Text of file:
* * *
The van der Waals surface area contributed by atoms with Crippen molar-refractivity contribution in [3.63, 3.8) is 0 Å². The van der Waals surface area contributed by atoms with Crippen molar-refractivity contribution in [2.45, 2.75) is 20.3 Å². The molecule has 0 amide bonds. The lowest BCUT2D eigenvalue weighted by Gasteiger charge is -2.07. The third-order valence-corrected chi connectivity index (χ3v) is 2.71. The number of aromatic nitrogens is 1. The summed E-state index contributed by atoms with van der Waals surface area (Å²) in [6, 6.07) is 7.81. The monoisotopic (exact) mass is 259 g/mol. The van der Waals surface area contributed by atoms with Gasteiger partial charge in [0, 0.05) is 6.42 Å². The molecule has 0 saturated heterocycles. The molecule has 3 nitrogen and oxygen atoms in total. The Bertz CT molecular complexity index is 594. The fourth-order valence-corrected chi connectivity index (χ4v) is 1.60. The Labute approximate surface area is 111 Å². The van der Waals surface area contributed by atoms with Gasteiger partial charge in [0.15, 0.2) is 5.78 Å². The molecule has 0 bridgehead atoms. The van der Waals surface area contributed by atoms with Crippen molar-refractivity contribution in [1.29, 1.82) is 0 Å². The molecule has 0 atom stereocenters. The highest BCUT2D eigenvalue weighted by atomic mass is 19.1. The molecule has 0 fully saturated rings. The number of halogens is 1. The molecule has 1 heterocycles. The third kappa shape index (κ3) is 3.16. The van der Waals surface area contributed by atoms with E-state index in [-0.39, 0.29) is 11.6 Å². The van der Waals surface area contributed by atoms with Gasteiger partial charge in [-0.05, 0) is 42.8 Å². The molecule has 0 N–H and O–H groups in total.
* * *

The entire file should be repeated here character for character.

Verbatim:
The van der Waals surface area contributed by atoms with Crippen molar-refractivity contribution in [3.63, 3.8) is 0 Å². The van der Waals surface area contributed by atoms with Crippen molar-refractivity contribution in [2.45, 2.75) is 20.3 Å². The molecule has 0 amide bonds. The lowest BCUT2D eigenvalue weighted by Gasteiger charge is -2.07. The third-order valence-corrected chi connectivity index (χ3v) is 2.71. The number of aromatic nitrogens is 1. The summed E-state index contributed by atoms with van der Waals surface area (Å²) in [6, 6.07) is 7.81. The monoisotopic (exact) mass is 259 g/mol. The van der Waals surface area contributed by atoms with Gasteiger partial charge in [0, 0.05) is 6.42 Å². The molecule has 0 saturated heterocycles. The molecule has 3 nitrogen and oxygen atoms in total. The Bertz CT molecular complexity index is 594. The fourth-order valence-corrected chi connectivity index (χ4v) is 1.60. The Labute approximate surface area is 111 Å². The van der Waals surface area contributed by atoms with Gasteiger partial charge in [0.15, 0.2) is 5.78 Å². The molecule has 0 bridgehead atoms. The van der Waals surface area contributed by atoms with Crippen molar-refractivity contribution in [1.29, 1.82) is 0 Å². The molecule has 0 atom stereocenters. The highest BCUT2D eigenvalue weighted by atomic mass is 19.1. The molecule has 0 fully saturated rings. The number of halogens is 1. The molecule has 1 heterocycles. The third kappa shape index (κ3) is 3.16. The van der Waals surface area contributed by atoms with E-state index in [-0.39, 0.29) is 11.6 Å². The van der Waals surface area contributed by atoms with Gasteiger partial charge in [-0.05, 0) is 42.8 Å². The molecule has 0 N–H and O–H groups in total.